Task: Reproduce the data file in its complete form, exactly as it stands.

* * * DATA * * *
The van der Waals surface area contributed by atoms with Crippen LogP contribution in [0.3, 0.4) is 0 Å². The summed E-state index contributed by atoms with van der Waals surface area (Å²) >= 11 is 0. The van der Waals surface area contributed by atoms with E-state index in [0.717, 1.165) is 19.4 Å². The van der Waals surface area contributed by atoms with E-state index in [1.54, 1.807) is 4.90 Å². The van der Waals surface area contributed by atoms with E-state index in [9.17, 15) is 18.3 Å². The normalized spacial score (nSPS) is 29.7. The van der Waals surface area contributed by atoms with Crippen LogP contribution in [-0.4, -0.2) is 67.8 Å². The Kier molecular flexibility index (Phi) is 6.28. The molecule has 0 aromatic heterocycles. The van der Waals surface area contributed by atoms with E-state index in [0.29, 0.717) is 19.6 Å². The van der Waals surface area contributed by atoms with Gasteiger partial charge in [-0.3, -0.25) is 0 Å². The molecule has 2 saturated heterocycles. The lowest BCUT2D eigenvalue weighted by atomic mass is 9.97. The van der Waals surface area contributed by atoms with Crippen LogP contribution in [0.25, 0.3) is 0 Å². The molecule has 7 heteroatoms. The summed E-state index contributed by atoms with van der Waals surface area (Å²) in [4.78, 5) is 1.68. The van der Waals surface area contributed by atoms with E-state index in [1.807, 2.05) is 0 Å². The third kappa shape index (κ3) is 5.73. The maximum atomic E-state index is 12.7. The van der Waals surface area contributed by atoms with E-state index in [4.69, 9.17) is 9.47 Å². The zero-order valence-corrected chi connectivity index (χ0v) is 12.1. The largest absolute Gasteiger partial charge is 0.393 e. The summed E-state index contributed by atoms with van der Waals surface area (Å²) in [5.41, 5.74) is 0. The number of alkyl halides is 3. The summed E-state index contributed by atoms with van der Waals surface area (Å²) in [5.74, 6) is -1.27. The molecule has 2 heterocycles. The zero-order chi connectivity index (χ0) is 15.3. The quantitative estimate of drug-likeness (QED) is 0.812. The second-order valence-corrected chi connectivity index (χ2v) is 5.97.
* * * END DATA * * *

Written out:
The van der Waals surface area contributed by atoms with Crippen LogP contribution in [0.3, 0.4) is 0 Å². The summed E-state index contributed by atoms with van der Waals surface area (Å²) >= 11 is 0. The van der Waals surface area contributed by atoms with E-state index in [0.717, 1.165) is 19.4 Å². The van der Waals surface area contributed by atoms with E-state index in [1.54, 1.807) is 4.90 Å². The van der Waals surface area contributed by atoms with E-state index in [9.17, 15) is 18.3 Å². The normalized spacial score (nSPS) is 29.7. The van der Waals surface area contributed by atoms with Crippen LogP contribution in [-0.4, -0.2) is 67.8 Å². The Kier molecular flexibility index (Phi) is 6.28. The molecule has 0 aromatic heterocycles. The van der Waals surface area contributed by atoms with E-state index in [0.29, 0.717) is 19.6 Å². The van der Waals surface area contributed by atoms with Gasteiger partial charge in [-0.3, -0.25) is 0 Å². The molecule has 2 saturated heterocycles. The lowest BCUT2D eigenvalue weighted by atomic mass is 9.97. The van der Waals surface area contributed by atoms with Crippen LogP contribution in [0.25, 0.3) is 0 Å². The molecule has 7 heteroatoms. The summed E-state index contributed by atoms with van der Waals surface area (Å²) in [4.78, 5) is 1.68. The van der Waals surface area contributed by atoms with E-state index in [1.807, 2.05) is 0 Å². The third kappa shape index (κ3) is 5.73. The maximum atomic E-state index is 12.7. The van der Waals surface area contributed by atoms with E-state index in [4.69, 9.17) is 9.47 Å². The zero-order valence-corrected chi connectivity index (χ0v) is 12.1. The largest absolute Gasteiger partial charge is 0.393 e. The summed E-state index contributed by atoms with van der Waals surface area (Å²) in [5.41, 5.74) is 0. The number of alkyl halides is 3. The summed E-state index contributed by atoms with van der Waals surface area (Å²) in [5.74, 6) is -1.27. The molecule has 2 heterocycles. The zero-order chi connectivity index (χ0) is 15.3. The quantitative estimate of drug-likeness (QED) is 0.812. The second-order valence-corrected chi connectivity index (χ2v) is 5.97.